There are plenty of historic sights to see in London, from remnants of the Roman Wall to the Tower of London and, of course, Buckingham Palace. But, sometimes you’ve just got to get out of the city and have a good wander around a castle. And luckily, there are loads in the south east where you can walk halls once occupied by the Tudors, photograph ruins and ramble around ramparts. Here’s our short list of palaces and castles near London, all a short train (30mins – 2 hours) ride from central London.

Hampton Court Palace, Surrey

Photo by Getty Images / Royalty Free

If the machinations of Henry VIII’s court and Tudor history is your bag, you don’t have to go far to find out more about it. He brought all six of his wives to Hampton Court Palace, before cruelly deciding their fate. Later, it was occupied by Willliam III and Mary II and then a bunch of aristocrats moved in when the Georgian king and princes left in 1737. Queen Victoria opened it to the public in 1838, and it’s still an impressive site to wander around today. You can wander around Henry VIII’s great hall, take a peek at Tudor kitchens, visit the baroque palace (because what is a palace without another one built within it?) and explore beautiful grounds and gardens including the maze. Another one worth taking some time over, it’s pretty huge and the price of admission is £26.10.

  • Getting there:

    Approximately 35 from London Waterloo – Hampton Court
  • Train cost:
    £15.20 off peak return

Herstmonceux Castle, Sussex

Entrance to the Brick Herstmonceux castle in England
Brick Herstmonceux castle in England East Sussex 15th century UK | Photo by Getty Images / annamoskvina / iStock Editorial / Getty Images Plus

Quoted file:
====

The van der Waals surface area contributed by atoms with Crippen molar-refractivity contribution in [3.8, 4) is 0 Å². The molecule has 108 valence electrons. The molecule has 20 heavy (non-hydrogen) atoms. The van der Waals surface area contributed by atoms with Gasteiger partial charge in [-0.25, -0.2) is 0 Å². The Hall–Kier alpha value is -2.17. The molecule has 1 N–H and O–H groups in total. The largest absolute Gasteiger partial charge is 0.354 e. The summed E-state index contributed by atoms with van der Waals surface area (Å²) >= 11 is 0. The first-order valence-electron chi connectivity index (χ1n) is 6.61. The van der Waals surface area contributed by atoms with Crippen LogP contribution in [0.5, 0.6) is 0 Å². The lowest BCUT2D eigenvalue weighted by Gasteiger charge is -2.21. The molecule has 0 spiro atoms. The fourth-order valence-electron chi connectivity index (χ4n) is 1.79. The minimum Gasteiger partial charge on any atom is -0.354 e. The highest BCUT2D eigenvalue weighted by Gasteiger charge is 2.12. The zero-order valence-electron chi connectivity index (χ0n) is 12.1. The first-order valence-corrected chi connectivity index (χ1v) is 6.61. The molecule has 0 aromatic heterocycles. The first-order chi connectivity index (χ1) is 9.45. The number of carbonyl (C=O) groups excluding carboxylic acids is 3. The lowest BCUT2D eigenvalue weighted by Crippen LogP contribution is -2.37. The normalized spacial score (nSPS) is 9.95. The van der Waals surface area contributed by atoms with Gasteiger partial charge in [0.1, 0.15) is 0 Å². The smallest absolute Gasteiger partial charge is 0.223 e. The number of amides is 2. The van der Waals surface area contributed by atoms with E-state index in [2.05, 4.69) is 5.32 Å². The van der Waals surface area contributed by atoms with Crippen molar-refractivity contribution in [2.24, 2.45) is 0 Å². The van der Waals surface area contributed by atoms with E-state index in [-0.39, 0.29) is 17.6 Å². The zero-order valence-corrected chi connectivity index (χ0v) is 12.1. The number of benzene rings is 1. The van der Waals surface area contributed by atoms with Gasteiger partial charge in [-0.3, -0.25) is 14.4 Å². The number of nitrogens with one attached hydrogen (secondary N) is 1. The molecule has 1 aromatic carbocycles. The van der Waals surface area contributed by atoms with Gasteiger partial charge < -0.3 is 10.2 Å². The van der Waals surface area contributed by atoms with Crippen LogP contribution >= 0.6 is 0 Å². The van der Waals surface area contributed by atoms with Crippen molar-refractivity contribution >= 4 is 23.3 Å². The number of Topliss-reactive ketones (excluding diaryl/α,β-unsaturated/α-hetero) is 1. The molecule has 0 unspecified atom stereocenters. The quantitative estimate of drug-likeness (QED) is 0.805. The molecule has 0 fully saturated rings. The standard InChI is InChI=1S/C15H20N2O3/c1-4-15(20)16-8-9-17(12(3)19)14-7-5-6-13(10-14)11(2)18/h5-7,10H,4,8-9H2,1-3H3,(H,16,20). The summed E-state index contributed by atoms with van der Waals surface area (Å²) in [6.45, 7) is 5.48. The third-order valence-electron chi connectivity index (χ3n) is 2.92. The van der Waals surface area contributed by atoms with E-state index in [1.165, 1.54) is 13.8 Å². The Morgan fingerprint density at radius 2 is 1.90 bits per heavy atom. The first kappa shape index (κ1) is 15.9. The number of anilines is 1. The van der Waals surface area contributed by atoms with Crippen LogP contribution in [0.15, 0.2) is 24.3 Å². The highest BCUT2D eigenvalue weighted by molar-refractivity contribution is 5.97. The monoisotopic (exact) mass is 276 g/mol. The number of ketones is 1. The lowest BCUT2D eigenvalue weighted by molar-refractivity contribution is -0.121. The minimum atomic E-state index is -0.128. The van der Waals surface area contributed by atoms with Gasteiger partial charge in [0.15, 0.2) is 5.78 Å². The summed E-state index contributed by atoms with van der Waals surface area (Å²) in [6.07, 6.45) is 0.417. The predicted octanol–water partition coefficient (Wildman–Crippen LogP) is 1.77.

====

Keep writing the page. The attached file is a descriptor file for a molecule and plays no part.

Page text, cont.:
Along with neighbouring Kent, Sussex has no shortage of castles to visit. But if you’re feeling spoilt for choice, the beautiful, red bricked Herstmonceux Castle is a very good place to start. It’s also less likely to be busy as some of the better known castles in the area. Herstmonceux Castle is actually one of the UK’s biggest brick built castles, and it’s surrounded by a large moat. The castle was owned by the Fiennes family, rather than royalty, but the estate was briefly confiscated by Henry VIII after Sir Thomas Fiennes was hanged for murder (in a poaching incident gone horribly wrong). Ownership was restored to the Fiennes family during the reign of one of Henry VIII’s children.

Herstmonceux is not just a place of historical interest — it’s also a scientific hub, home to the The Observatory Science Centre, with an impressive telescope collection. The estate also has several beautiful gardens, and you can follow the season guide to check out when to see particular plants and flowers at their best. Entry ticket cost £8.00 for adults.

  • Getting there:

    Approx 2 hrs from central London, take the Train from London Victoria to Eastbourne, then Cuckmere Buses, No.49 to the castle
  • Train cost:
    £23.00 off peak return

Rochester Castle, Kent